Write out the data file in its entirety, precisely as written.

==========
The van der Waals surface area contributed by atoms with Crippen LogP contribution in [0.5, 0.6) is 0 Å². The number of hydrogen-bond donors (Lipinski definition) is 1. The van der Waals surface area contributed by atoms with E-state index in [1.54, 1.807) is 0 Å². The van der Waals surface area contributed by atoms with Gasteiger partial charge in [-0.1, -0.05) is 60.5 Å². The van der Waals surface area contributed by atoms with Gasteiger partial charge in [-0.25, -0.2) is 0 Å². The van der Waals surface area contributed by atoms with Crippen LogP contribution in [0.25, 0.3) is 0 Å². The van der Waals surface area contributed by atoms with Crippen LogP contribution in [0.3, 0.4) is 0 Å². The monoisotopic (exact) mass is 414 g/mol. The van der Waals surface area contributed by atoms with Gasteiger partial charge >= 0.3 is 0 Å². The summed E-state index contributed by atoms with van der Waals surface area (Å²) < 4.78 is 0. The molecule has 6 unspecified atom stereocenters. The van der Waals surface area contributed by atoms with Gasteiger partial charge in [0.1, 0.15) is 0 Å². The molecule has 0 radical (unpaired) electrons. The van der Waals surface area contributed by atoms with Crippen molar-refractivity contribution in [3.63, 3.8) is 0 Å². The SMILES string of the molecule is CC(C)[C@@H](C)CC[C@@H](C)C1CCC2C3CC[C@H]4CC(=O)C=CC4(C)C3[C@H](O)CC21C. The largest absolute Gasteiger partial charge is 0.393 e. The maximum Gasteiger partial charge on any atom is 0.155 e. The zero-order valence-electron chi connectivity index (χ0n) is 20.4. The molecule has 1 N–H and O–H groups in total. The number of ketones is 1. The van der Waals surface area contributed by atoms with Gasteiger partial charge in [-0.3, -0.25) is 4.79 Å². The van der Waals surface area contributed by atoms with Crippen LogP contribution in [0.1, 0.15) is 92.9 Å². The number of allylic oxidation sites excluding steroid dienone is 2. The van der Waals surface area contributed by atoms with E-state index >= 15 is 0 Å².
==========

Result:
The van der Waals surface area contributed by atoms with Crippen LogP contribution in [0.5, 0.6) is 0 Å². The number of hydrogen-bond donors (Lipinski definition) is 1. The van der Waals surface area contributed by atoms with E-state index in [1.54, 1.807) is 0 Å². The van der Waals surface area contributed by atoms with Gasteiger partial charge in [-0.1, -0.05) is 60.5 Å². The van der Waals surface area contributed by atoms with Gasteiger partial charge in [-0.25, -0.2) is 0 Å². The van der Waals surface area contributed by atoms with Crippen LogP contribution in [0.25, 0.3) is 0 Å². The van der Waals surface area contributed by atoms with Crippen LogP contribution in [0.3, 0.4) is 0 Å². The monoisotopic (exact) mass is 414 g/mol. The van der Waals surface area contributed by atoms with Gasteiger partial charge >= 0.3 is 0 Å². The summed E-state index contributed by atoms with van der Waals surface area (Å²) < 4.78 is 0. The molecule has 6 unspecified atom stereocenters. The van der Waals surface area contributed by atoms with Gasteiger partial charge in [0.1, 0.15) is 0 Å². The molecule has 0 radical (unpaired) electrons. The van der Waals surface area contributed by atoms with Crippen molar-refractivity contribution in [3.63, 3.8) is 0 Å². The SMILES string of the molecule is CC(C)[C@@H](C)CC[C@@H](C)C1CCC2C3CC[C@H]4CC(=O)C=CC4(C)C3[C@H](O)CC21C. The largest absolute Gasteiger partial charge is 0.393 e. The maximum Gasteiger partial charge on any atom is 0.155 e. The zero-order valence-electron chi connectivity index (χ0n) is 20.4. The molecule has 1 N–H and O–H groups in total. The number of ketones is 1. The van der Waals surface area contributed by atoms with Gasteiger partial charge in [-0.3, -0.25) is 4.79 Å². The van der Waals surface area contributed by atoms with Crippen LogP contribution in [0.1, 0.15) is 92.9 Å². The number of allylic oxidation sites excluding steroid dienone is 2. The van der Waals surface area contributed by atoms with E-state index >= 15 is 0 Å².